# Introduction to Thermodynamics

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- Written by: Germán Fernández
- Category: Introduction to thermodynamics
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- Details
- Written by: Germán Fernández
- Category: Introduction to thermodynamics
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**a system**. The part of the universe that can interact with the system is called

**the surroundings**.

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- Written by: Germán Fernández
- Category: Introduction to thermodynamics
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The walls of a system can be classified as: **rigid or mobile** , **permeable or impermeable, conductive or adiabatic** . The mobile walls are deformed allowing the change of the volume of the system. Pervious walls allow the passage of matter through the wall. The conductive walls allow the passage of heat, while the adiabatic ones do not (they are equivalent to the walls of a thermos).

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- Written by: Germán Fernández
- Category: Introduction to thermodynamics
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**Mechanical equilibrium:**All parts of the system are at the same pressure and this coincides with that of the surroundings. Both the external and internal forces acting on the system are balanced.

**Thermal equilibrium:**The entire system and the surroundings are at the same temperature.

**Material Equilibrium:**Chemical reactions do not exist or have reached equilibrium and there is no net flow of matter from one part of the system to another or between the system and the surroundings.

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- Written by: Germán Fernández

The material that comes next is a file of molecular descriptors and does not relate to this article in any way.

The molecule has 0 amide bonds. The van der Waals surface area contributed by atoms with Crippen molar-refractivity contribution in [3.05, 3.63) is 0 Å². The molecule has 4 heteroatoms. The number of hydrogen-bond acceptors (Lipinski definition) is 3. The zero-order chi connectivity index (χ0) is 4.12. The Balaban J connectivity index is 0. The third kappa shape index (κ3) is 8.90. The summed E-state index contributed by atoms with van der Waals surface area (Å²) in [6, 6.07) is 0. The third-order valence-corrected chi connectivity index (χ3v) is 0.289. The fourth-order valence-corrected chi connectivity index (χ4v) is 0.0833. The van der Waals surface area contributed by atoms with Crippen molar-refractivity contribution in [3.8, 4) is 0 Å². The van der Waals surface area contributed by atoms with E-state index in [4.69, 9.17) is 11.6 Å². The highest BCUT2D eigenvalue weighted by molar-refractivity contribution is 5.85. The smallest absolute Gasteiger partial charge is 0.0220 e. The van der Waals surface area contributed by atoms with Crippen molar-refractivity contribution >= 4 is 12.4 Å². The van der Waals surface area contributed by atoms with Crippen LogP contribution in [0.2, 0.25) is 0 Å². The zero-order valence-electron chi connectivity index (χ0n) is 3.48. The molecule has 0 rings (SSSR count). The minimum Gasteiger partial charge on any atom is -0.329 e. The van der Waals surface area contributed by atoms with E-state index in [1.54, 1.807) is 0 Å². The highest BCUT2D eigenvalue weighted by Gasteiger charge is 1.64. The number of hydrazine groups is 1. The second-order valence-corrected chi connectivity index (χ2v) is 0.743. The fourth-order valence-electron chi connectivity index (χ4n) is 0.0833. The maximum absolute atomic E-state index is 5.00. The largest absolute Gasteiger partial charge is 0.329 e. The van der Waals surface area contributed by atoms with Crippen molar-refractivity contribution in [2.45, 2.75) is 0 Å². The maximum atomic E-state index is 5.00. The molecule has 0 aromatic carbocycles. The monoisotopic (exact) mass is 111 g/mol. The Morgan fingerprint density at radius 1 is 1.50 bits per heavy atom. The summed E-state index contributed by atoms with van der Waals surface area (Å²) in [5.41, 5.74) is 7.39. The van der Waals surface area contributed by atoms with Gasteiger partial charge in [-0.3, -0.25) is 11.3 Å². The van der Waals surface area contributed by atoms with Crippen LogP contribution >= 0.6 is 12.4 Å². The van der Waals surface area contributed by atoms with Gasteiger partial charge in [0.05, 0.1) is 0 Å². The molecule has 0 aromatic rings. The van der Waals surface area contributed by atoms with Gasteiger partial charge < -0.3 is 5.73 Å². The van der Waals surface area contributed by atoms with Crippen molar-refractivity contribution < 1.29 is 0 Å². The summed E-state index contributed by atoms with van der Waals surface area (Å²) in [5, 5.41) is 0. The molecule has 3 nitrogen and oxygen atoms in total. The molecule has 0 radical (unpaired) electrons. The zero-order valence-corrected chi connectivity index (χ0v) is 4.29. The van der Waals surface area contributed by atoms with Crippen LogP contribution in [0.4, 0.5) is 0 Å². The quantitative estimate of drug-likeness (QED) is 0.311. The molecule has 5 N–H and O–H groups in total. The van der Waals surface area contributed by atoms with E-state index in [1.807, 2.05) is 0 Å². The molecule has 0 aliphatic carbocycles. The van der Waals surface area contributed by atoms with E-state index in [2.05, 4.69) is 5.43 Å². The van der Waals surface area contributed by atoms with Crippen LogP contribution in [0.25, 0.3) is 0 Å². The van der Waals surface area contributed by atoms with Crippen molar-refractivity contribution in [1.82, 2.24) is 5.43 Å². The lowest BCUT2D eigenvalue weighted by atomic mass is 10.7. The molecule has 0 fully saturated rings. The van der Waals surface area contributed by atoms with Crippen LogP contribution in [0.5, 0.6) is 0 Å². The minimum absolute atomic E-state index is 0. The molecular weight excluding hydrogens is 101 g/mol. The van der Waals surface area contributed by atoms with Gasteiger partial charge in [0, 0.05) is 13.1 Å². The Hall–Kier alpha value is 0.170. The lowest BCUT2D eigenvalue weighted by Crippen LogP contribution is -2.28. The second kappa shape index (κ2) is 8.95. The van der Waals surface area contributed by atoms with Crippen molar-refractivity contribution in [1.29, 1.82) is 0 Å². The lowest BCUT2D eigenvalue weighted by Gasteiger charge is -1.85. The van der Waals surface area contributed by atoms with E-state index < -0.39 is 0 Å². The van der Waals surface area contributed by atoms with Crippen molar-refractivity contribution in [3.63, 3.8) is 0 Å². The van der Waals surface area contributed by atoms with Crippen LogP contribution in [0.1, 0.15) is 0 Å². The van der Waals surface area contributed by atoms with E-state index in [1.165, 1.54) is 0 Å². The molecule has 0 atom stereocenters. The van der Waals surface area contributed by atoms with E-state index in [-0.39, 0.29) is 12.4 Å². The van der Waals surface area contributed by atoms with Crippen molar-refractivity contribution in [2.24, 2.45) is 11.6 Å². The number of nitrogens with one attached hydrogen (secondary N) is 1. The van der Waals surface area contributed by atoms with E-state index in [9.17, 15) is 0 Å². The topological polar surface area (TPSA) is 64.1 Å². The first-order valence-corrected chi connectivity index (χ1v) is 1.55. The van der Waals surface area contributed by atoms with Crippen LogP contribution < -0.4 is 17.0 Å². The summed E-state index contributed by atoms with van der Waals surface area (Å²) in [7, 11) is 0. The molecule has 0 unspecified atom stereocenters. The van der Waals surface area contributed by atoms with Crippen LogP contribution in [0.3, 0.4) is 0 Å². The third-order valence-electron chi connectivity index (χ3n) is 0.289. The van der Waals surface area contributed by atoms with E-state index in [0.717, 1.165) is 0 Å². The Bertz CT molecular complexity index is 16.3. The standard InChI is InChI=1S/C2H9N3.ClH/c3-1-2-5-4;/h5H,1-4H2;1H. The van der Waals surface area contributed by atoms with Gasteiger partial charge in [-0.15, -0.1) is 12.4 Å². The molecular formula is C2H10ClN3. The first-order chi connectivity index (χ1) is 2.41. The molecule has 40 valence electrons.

- Category: Introduction to thermodynamics
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**intensive and extensive**. Those that do not depend on the amount of matter in the system (pressure, temperature, composition) are intensive. The extensive ones depend on the size of the system (mass, volume).

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- Written by: Germán Fernández
- Category: Introduction to thermodynamics
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**homogeneous**if any intensive property remains constant throughout the entire system (the same density and composition at every point in the system).

When a system

**is not homogeneous**it consists of a series of parts with different properties called phases. An example of a heterogeneous system is the solution of NaCl in water that is in equilibrium with solid NaCl. This system has two phases, the aqueous and the solid.

- Details
- Written by: Germán Fernández
- Category: Introduction to thermodynamics
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- Details
- Written by: Germán Fernández
- Category: Introduction to thermodynamics
- Hits: 164

- Details
- Written by: Germán Fernández
- Category: Introduction to thermodynamics
- Hits: 154

- Details
- Written by: Germán Fernández
- Category: Introduction to thermodynamics
- Hits: 165

For a given mass of gas and constant pressure it is true that the ratio of the volume occupied by a gas and the temperature at which it is found is constant. This law gives fairly accurate results under low pressure conditions.

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- Written by: Germán Fernández
- Category: Introduction to thermodynamics
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Boyle's law applies to processes that keep the gas mass and temperature constant, on the other hand, Charles' law keeps the gas mass and pressure constant. Let us now consider a process in which pressure, volume and temperature change.

We are going to divide the process into two stages, in the first the temperature is kept constant and in the second the pressure.

Let's apply Boyle's law to the first stage:

Now we will apply Charles's law to the second stage:

Equating both equations:

A m = constant, where m is the mass of the gas, it can be written: